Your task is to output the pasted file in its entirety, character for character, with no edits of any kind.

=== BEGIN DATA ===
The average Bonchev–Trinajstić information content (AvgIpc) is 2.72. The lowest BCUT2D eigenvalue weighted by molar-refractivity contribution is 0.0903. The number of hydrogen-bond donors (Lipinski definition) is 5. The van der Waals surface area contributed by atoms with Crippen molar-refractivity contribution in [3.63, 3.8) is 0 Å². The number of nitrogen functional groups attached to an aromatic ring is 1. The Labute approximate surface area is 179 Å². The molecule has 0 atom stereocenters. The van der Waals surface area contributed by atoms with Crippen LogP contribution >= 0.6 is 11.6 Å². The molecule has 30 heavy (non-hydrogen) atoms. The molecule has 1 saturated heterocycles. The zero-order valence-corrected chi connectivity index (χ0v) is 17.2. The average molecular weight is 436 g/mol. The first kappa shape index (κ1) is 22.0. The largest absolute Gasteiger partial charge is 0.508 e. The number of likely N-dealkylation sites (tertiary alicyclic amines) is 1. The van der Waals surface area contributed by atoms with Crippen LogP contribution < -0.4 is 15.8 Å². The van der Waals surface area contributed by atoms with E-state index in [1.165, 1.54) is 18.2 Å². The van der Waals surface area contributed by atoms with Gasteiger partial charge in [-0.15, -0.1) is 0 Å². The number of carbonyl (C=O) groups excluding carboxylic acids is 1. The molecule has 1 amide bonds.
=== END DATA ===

The average Bonchev–Trinajstić information content (AvgIpc) is 2.72. The lowest BCUT2D eigenvalue weighted by molar-refractivity contribution is 0.0903. The number of hydrogen-bond donors (Lipinski definition) is 5. The van der Waals surface area contributed by atoms with Crippen molar-refractivity contribution in [3.63, 3.8) is 0 Å². The number of nitrogen functional groups attached to an aromatic ring is 1. The Labute approximate surface area is 179 Å². The molecule has 0 atom stereocenters. The van der Waals surface area contributed by atoms with Crippen LogP contribution >= 0.6 is 11.6 Å². The molecule has 30 heavy (non-hydrogen) atoms. The molecule has 1 saturated heterocycles. The zero-order valence-corrected chi connectivity index (χ0v) is 17.2. The average molecular weight is 436 g/mol. The first kappa shape index (κ1) is 22.0. The largest absolute Gasteiger partial charge is 0.508 e. The number of likely N-dealkylation sites (tertiary alicyclic amines) is 1. The van der Waals surface area contributed by atoms with Crippen LogP contribution < -0.4 is 15.8 Å². The van der Waals surface area contributed by atoms with E-state index in [1.165, 1.54) is 18.2 Å². The van der Waals surface area contributed by atoms with Gasteiger partial charge in [-0.15, -0.1) is 0 Å². The number of carbonyl (C=O) groups excluding carboxylic acids is 1. The molecule has 1 amide bonds.